Referring to the drawings and particularly to FIG. 1, combustor or burner apparatus embodying features of the invention is designated generally by the reference numeral 10. The combustor or burner 10 is oriented with its axis vertical such that the flow of gases is upward along the vertical axis. Burner 10 conveniently has a base 12 which may be of metal such as steel. Seated upon base 12 is a hollow vertical column 14, the interior of which defines a conduit 15. Column 14 extends upwardly to a flange 17. Threaded rods 19 extend between flange 17 and an annular closing ring 21 between which is secured an alumina thermally insulating sleeve 42. On base 12, a fuel inlet 16 and an opposed inlet 18 for an oxidizer, for example air, are provided, which open into conduit 15. Alternatively, premixed reactants may enter the burner 10 through a two-stage mixing system (not shown) consisting of a primary mixing section into which fuel and air are introduced before being provided through the same inlets 16 and 18, which in these instances can be regarded as inlets into a secondary mixing chamber effectively defined within conduit 15. In any event, the objective is to provide a well mixed fuel with air or other oxidant combustible mixture.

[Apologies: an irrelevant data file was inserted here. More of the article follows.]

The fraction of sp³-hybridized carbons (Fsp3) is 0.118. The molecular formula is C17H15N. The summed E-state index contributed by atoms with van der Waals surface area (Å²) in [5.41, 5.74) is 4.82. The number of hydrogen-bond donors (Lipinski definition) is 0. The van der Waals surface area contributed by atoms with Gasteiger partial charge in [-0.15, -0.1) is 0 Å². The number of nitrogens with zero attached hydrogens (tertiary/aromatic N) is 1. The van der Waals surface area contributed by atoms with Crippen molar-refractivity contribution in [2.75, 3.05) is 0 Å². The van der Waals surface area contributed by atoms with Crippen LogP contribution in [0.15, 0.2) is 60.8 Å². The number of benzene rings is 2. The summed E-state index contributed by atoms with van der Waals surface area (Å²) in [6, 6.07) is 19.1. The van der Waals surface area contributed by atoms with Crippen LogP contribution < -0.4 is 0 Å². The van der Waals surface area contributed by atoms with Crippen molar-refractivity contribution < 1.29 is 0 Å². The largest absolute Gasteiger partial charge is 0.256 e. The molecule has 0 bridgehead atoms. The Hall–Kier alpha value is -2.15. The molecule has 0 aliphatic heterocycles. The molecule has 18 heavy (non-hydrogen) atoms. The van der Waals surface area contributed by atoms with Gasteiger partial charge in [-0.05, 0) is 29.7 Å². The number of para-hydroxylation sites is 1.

The conduit or chamber 15 is essentially a stainless steel tube which is separated into two sections by a disk 20 of ceramic honeycomb which acts as a flow straightener. Above honeycomb 20, a thicker layer 22 of typically 5 mm diameter glass beads is sandwiched between two reticulated ceramic cylinders 24 and 26. Secondary mixing occurs in elements 22, 24 and 26. A void space 28 is located above this mixing section and below the preheat section 30 of the burner core. The burner core in FIG. 1 comprises the preheat or preflame section 30 and a combustion or postflame section 32, each being a porous ceramic cylinder constituted of partially stabilized zirconia (PSZ) having the general appearance of a sponge. Other ceramic foams such as reticulated silica alumina foam are suitable as are packed beds such as beds of saddles, balls, rods and the like; or other formulations with low pressure drop and capable of withstanding the temperatures typically present in combustion apparatus may be used. Foams utilizable in the invention include the silica alumina partially stabilized zirconia as mentioned, silicon nitride and silicon carbide foams of High Tech Ceramics, characterized as having from about 5 to 65 pores per inch (ppi). Typically the ceramic foam of section 30 has about 65 ppi; that of section 32 about 10 ppi. The average porosity of the ceramic media varies from 84 to 87% while the thermal conductivity, for example for the 10 ppi ceramic, is approximately 1 W/m-K.